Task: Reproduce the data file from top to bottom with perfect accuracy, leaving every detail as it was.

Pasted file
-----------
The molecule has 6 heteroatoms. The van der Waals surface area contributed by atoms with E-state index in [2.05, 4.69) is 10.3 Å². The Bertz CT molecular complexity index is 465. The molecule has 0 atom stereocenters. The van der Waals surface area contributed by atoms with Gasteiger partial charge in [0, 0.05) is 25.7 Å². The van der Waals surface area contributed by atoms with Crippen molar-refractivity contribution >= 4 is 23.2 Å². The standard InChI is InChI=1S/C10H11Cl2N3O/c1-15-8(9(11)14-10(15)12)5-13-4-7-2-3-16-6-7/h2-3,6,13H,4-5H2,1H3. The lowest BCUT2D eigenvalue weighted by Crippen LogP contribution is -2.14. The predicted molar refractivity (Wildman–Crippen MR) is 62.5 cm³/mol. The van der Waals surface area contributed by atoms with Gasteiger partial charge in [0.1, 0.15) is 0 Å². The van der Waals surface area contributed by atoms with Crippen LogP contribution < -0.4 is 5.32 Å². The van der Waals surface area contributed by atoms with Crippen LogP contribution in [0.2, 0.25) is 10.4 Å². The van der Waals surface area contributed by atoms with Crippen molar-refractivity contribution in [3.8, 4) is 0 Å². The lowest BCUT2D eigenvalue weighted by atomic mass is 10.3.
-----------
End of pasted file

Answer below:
The molecule has 6 heteroatoms. The van der Waals surface area contributed by atoms with E-state index in [2.05, 4.69) is 10.3 Å². The Bertz CT molecular complexity index is 465. The molecule has 0 atom stereocenters. The van der Waals surface area contributed by atoms with Gasteiger partial charge in [0, 0.05) is 25.7 Å². The van der Waals surface area contributed by atoms with Crippen molar-refractivity contribution >= 4 is 23.2 Å². The standard InChI is InChI=1S/C10H11Cl2N3O/c1-15-8(9(11)14-10(15)12)5-13-4-7-2-3-16-6-7/h2-3,6,13H,4-5H2,1H3. The lowest BCUT2D eigenvalue weighted by Crippen LogP contribution is -2.14. The predicted molar refractivity (Wildman–Crippen MR) is 62.5 cm³/mol. The van der Waals surface area contributed by atoms with Gasteiger partial charge in [0.1, 0.15) is 0 Å². The van der Waals surface area contributed by atoms with Crippen LogP contribution < -0.4 is 5.32 Å². The van der Waals surface area contributed by atoms with Crippen LogP contribution in [0.2, 0.25) is 10.4 Å². The van der Waals surface area contributed by atoms with Crippen molar-refractivity contribution in [3.8, 4) is 0 Å². The lowest BCUT2D eigenvalue weighted by atomic mass is 10.3.